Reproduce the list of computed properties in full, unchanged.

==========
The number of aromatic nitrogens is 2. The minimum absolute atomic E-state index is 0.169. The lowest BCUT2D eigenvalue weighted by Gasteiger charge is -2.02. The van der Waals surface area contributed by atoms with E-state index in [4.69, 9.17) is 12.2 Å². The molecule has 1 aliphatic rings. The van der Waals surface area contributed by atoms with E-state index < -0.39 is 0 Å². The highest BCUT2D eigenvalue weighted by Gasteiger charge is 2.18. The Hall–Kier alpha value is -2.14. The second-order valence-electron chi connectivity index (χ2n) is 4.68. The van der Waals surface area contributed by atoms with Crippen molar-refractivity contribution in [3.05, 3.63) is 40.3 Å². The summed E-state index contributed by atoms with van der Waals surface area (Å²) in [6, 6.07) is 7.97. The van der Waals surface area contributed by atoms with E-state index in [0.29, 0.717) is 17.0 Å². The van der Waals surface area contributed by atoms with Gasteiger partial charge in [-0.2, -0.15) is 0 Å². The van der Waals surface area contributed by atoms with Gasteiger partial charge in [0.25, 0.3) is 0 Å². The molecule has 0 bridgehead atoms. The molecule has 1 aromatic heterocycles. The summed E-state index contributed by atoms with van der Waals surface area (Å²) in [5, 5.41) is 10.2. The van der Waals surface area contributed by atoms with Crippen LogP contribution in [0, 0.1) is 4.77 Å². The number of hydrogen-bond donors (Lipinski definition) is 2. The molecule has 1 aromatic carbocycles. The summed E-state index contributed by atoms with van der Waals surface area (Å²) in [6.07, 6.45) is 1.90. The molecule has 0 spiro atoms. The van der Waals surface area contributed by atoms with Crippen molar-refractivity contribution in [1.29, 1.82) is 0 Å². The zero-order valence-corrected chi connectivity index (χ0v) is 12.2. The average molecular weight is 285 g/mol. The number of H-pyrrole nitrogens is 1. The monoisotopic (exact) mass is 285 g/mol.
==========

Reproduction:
The number of aromatic nitrogens is 2. The minimum absolute atomic E-state index is 0.169. The lowest BCUT2D eigenvalue weighted by Gasteiger charge is -2.02. The van der Waals surface area contributed by atoms with E-state index in [4.69, 9.17) is 12.2 Å². The molecule has 1 aliphatic rings. The van der Waals surface area contributed by atoms with E-state index < -0.39 is 0 Å². The highest BCUT2D eigenvalue weighted by Gasteiger charge is 2.18. The Hall–Kier alpha value is -2.14. The second-order valence-electron chi connectivity index (χ2n) is 4.68. The van der Waals surface area contributed by atoms with Crippen molar-refractivity contribution in [3.05, 3.63) is 40.3 Å². The summed E-state index contributed by atoms with van der Waals surface area (Å²) in [6, 6.07) is 7.97. The van der Waals surface area contributed by atoms with E-state index in [0.29, 0.717) is 17.0 Å². The van der Waals surface area contributed by atoms with Gasteiger partial charge in [-0.2, -0.15) is 0 Å². The van der Waals surface area contributed by atoms with Gasteiger partial charge in [0.25, 0.3) is 0 Å². The molecule has 0 bridgehead atoms. The molecule has 1 aromatic heterocycles. The summed E-state index contributed by atoms with van der Waals surface area (Å²) in [5, 5.41) is 10.2. The van der Waals surface area contributed by atoms with Crippen LogP contribution in [0, 0.1) is 4.77 Å². The number of hydrogen-bond donors (Lipinski definition) is 2. The molecule has 1 aromatic carbocycles. The summed E-state index contributed by atoms with van der Waals surface area (Å²) in [6.07, 6.45) is 1.90. The molecule has 0 spiro atoms. The van der Waals surface area contributed by atoms with Crippen molar-refractivity contribution in [1.29, 1.82) is 0 Å². The zero-order valence-corrected chi connectivity index (χ0v) is 12.2. The average molecular weight is 285 g/mol. The number of H-pyrrole nitrogens is 1. The monoisotopic (exact) mass is 285 g/mol.